"Tattoo-Gate" has made Ohio State the center of attention the past few months for all the wrong reasons, and no matter what Ohio State does it will never be enough to anyone not involved with the university.
Seemingly, anyone not a part of Buckeye Nation wants the program to crash and burn.
Maybe it's because of the success that head coach Jim Tressel had—or maybe it's because we refer to ourselves as "The Ohio State University"—but I think it's because College Football fans are sick of the success Ohio State has had the past 10 years.
Why else would people want so much for them to fail?
When Ohio State athletic director Gene Smith announced today the entire 2010 season would be vacated, including the Sugar Bowl win over Arkansas, did the media applaud Ohio State? No way. The talk immediately switched to how Ohio State needs to impose postseason bans and the loss of scholarships.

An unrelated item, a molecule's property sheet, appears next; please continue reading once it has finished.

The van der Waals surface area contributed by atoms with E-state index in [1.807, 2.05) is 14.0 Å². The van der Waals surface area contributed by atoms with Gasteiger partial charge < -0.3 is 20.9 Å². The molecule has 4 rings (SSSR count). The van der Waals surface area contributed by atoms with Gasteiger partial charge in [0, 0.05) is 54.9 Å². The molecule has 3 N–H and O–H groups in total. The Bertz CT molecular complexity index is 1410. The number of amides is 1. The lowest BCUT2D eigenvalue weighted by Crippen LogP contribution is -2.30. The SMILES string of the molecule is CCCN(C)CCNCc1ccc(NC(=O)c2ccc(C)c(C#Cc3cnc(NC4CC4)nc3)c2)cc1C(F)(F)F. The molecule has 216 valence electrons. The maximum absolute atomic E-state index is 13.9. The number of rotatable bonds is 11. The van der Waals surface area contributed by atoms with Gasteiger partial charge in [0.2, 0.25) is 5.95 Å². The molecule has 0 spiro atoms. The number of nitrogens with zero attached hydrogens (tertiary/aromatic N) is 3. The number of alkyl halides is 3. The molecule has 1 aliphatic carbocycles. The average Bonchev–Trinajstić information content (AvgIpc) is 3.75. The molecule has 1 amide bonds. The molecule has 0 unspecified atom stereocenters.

When was the last time a team self-imposed a postseason ban and scholarship losses on itself?
Did USC impose a postseason ban with scholarship losses when it was under the gun for paying recruits to play for the school? No, not at all.
Ohio State took a step in the right direction today. Will the NCAA impose more sanctions? I would have to think so, but the idea that Smith should impose his own postseason ban and scholarship losses is ludicrous.
Let me predict the future here for a minute.
When the calender strikes August and the NCAA announces its ruling on Ohio State—no matter how severe the sanctions are—the same people that are complaining now will be the same ones complaining then.
Ohio State will rebound from this incident, and not to upset anyone further, but it will do so while barely missing a beat. With players like Braxton Miller, Curtis Grant and Devin Smith, the Buckeyes won't be rebuild mode this season, they'll simply reload.
After all, we're The Ohio State University.